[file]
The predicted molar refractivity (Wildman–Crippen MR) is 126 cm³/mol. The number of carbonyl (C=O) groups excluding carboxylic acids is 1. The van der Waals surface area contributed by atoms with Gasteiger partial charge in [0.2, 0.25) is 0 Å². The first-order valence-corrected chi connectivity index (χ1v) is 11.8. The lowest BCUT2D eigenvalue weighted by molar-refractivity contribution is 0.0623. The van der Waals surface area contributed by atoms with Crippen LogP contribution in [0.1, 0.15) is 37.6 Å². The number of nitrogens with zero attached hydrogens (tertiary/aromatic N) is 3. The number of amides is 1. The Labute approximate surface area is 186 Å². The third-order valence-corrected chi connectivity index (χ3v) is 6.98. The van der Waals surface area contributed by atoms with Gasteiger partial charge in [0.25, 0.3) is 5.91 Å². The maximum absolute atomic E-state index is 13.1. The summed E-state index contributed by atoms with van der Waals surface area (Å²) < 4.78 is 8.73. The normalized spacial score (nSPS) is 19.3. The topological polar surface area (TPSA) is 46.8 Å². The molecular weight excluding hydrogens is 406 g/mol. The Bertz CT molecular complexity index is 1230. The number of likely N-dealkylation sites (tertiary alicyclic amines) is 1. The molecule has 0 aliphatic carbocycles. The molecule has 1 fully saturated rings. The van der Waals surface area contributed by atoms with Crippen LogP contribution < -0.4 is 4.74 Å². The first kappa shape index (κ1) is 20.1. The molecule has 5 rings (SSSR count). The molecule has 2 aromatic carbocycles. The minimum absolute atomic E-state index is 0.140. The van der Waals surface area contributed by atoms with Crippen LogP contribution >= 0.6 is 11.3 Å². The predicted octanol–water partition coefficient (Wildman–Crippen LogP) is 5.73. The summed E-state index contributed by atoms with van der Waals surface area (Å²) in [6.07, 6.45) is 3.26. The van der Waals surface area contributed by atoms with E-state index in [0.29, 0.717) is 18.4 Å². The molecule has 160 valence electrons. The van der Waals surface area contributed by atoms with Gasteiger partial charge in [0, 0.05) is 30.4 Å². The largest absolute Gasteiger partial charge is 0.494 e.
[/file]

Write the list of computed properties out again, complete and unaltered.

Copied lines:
The predicted molar refractivity (Wildman–Crippen MR) is 126 cm³/mol. The number of carbonyl (C=O) groups excluding carboxylic acids is 1. The van der Waals surface area contributed by atoms with Gasteiger partial charge in [0.2, 0.25) is 0 Å². The first-order valence-corrected chi connectivity index (χ1v) is 11.8. The lowest BCUT2D eigenvalue weighted by molar-refractivity contribution is 0.0623. The van der Waals surface area contributed by atoms with Crippen LogP contribution in [0.1, 0.15) is 37.6 Å². The number of nitrogens with zero attached hydrogens (tertiary/aromatic N) is 3. The number of amides is 1. The Labute approximate surface area is 186 Å². The third-order valence-corrected chi connectivity index (χ3v) is 6.98. The van der Waals surface area contributed by atoms with Gasteiger partial charge in [0.25, 0.3) is 5.91 Å². The maximum absolute atomic E-state index is 13.1. The summed E-state index contributed by atoms with van der Waals surface area (Å²) < 4.78 is 8.73. The normalized spacial score (nSPS) is 19.3. The topological polar surface area (TPSA) is 46.8 Å². The molecular weight excluding hydrogens is 406 g/mol. The Bertz CT molecular complexity index is 1230. The number of likely N-dealkylation sites (tertiary alicyclic amines) is 1. The molecule has 0 aliphatic carbocycles. The molecule has 1 fully saturated rings. The van der Waals surface area contributed by atoms with Crippen LogP contribution < -0.4 is 4.74 Å². The first kappa shape index (κ1) is 20.1. The molecule has 5 rings (SSSR count). The molecule has 2 aromatic carbocycles. The minimum absolute atomic E-state index is 0.140. The van der Waals surface area contributed by atoms with Crippen LogP contribution >= 0.6 is 11.3 Å². The predicted octanol–water partition coefficient (Wildman–Crippen LogP) is 5.73. The summed E-state index contributed by atoms with van der Waals surface area (Å²) in [6.07, 6.45) is 3.26. The van der Waals surface area contributed by atoms with E-state index in [0.29, 0.717) is 18.4 Å². The molecule has 160 valence electrons. The van der Waals surface area contributed by atoms with Gasteiger partial charge in [0, 0.05) is 30.4 Å². The largest absolute Gasteiger partial charge is 0.494 e.